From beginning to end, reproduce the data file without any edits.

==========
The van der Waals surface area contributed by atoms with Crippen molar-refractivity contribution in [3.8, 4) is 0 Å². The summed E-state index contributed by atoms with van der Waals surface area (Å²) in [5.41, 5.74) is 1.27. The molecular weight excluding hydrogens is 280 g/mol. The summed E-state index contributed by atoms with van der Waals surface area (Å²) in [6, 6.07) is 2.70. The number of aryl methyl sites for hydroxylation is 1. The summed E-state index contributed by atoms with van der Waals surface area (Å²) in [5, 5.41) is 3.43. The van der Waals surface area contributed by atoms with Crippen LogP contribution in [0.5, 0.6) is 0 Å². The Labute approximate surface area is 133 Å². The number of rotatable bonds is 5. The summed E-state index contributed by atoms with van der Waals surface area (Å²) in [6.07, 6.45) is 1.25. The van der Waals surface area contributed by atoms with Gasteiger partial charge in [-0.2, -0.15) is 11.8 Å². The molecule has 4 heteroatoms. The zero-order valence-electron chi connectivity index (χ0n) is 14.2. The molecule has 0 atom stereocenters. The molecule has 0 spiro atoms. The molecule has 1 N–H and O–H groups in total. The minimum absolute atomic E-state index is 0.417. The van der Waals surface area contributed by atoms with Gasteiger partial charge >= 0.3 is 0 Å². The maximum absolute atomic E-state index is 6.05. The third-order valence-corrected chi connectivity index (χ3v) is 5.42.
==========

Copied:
The van der Waals surface area contributed by atoms with Crippen molar-refractivity contribution in [3.8, 4) is 0 Å². The summed E-state index contributed by atoms with van der Waals surface area (Å²) in [5.41, 5.74) is 1.27. The molecular weight excluding hydrogens is 280 g/mol. The summed E-state index contributed by atoms with van der Waals surface area (Å²) in [6, 6.07) is 2.70. The number of aryl methyl sites for hydroxylation is 1. The summed E-state index contributed by atoms with van der Waals surface area (Å²) in [5, 5.41) is 3.43. The van der Waals surface area contributed by atoms with Crippen LogP contribution in [0.5, 0.6) is 0 Å². The Labute approximate surface area is 133 Å². The number of rotatable bonds is 5. The summed E-state index contributed by atoms with van der Waals surface area (Å²) in [6.07, 6.45) is 1.25. The van der Waals surface area contributed by atoms with Gasteiger partial charge in [-0.2, -0.15) is 11.8 Å². The molecule has 4 heteroatoms. The zero-order valence-electron chi connectivity index (χ0n) is 14.2. The molecule has 0 atom stereocenters. The molecule has 0 spiro atoms. The molecule has 1 N–H and O–H groups in total. The minimum absolute atomic E-state index is 0.417. The van der Waals surface area contributed by atoms with Gasteiger partial charge >= 0.3 is 0 Å². The maximum absolute atomic E-state index is 6.05. The third-order valence-corrected chi connectivity index (χ3v) is 5.42.